In Wellington, James Hansen’s public meeting was attended by a crowd of 600 people, to the point where the overflow venue itself needed overflow venues – as happened in Dunedin, too.
The following day, Dr Hansen took part in a seminar on the future of coal in New Zealand hosted by the Institute of Policy Studies, and featuring Dr Jan Wright, the Parliamentary Commissioner for the Environment, and Dr Don Elder. As usual, Don Elder sounded convincing and reasonable until the moment anyone challenged him, at which point the sarcasm came out along with the evasive answers. He spent five minutes attacking our “Keep the Coal In The Hole” slogan, which is a sign our campaign is beginning to get to him.
James Hansen’s visit has led to a big upsurge in our mailing list, the forging of links between disparate groups, and the imminent formation of at least one local group – see “Exciting Auckland developments” above. Huge thanks go to the organisers and backers of this tour.
Finally, James Hansen has laid down a challenge to John Key, as seen in this open letter:
Video and audio of James Hansen’s presentation is available here:
Here’s where things have got to:
At the time of writing, as far as we are aware, not all of these named individuals and groups have given their consent to the application proceeding non-notified. We do know that Solid Energy is putting intense pressure on anyone whom it fears might object – and that Environment Southland and Gore District Council officials appear to be bending over backwards to smooth Solid Energy’s path. It’s not a good look, and it certainly isn’t democracy.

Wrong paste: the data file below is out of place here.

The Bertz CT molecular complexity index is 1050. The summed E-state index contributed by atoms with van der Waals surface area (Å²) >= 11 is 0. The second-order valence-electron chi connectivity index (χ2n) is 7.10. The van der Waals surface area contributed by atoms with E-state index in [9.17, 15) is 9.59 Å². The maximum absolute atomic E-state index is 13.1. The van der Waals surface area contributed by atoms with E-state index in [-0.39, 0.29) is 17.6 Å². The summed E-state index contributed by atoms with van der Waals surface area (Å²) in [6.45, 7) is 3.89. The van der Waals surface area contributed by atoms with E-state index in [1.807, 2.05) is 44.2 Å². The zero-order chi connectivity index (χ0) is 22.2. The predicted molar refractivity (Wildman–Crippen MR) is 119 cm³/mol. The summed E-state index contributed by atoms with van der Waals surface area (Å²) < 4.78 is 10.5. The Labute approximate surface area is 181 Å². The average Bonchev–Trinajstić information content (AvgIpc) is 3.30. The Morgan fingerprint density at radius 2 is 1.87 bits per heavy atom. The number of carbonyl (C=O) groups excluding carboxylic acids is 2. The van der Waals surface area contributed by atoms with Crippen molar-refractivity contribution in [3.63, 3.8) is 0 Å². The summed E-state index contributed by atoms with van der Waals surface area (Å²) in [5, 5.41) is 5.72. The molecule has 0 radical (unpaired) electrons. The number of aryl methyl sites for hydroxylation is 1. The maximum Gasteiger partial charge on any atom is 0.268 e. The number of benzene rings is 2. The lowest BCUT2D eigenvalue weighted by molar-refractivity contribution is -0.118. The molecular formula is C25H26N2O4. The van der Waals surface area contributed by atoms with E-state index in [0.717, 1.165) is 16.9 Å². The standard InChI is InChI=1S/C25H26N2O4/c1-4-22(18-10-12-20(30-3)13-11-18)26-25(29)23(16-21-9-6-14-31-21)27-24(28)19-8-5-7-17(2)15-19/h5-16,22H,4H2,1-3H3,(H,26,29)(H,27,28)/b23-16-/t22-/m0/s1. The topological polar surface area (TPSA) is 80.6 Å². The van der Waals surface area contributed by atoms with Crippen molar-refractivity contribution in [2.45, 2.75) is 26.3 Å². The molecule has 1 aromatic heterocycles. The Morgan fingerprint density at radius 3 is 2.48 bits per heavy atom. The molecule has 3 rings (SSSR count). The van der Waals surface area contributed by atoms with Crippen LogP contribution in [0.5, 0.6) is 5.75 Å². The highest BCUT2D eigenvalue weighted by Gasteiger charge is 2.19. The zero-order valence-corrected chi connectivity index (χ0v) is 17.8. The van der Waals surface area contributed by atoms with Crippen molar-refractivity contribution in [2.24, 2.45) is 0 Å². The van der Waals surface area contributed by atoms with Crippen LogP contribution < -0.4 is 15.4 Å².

All these manoeuvrings have raised some interesting legal issues, and we are fortunate to be receiving excellent advice on these matters. We will continue to investigate the options for action in this regard. We also suggest that Southland residents not be shy about telling the relevant Councils what they think of the way that Council officers have handled these resource consent applications.
Here’s a press release from Coal Action Network Aotearoa spokesperson Frances Mountier, issued at the time Gore District Council made its non-notification decision.
Coal Action Network Aotearoa slams mining company for undermining NZ climate efforts
Press release: Coal Action Network Aotearoa
Friday 13 May
For Immediate Use
Coal Action Network Aotearoa has slammed Solid Energy for their non-notified consent applications for a pilot briquetting plant.
“We have just learnt that the Gore District Council has decided that the application may be processed non-notified. Environment Southland made a similar decision on 2 May. (1) Under the Official Information Act, we have been released documents that show Solid Energy’s lawyers convincing the councils of this course of action.
‘This is the first of many lignite consent applications we are likely to see in Southland. There are over 6 billion tonnes of lignite in Southland which Solid Energy and other massive mining companies want to extract, at great cost to local communities who will have to put up with air, noise and water pollution.
‘The Government’s Energy Strategy, which we released to the media a few weeks ago, shows that this Government is determined to push ahead with increased fossil fuel extraction, at a time when we need to be moving away from fossil fuels. If all these lignite plans go ahead they will contribute 7 to 8 billion tonnes of carbon dioxide to the atmosphere. It comes as no surprise that Solid Energy are getting an easy ride through this consent process, but there are huge public interest issues at stake here.
‘This very week Dr James Hansen, top NASA climate scientist, is speaking to audiences across the country. Dr Hansen has warned, “Coal is the single greatest threat to civilization and all life on our planet.” We encourage people across the country to join the campaign against lignite mining in Southland.
“Even though the Councils have let the public down, we, and many others, will be notifying the public of what is going on in Southland and why we must stop it,’ said Ms Mountier.
1. When a resource consent application is processed non-notified it means there is no chance for public submissions. However, if any of the parties who have been listed as ‘affected parties’ do not give approval for the application to proceed non-notified, then it will become a limited notification application. However it will not be fully notified.
The rest of the newsletter is in Part 2, to be sent out shortly.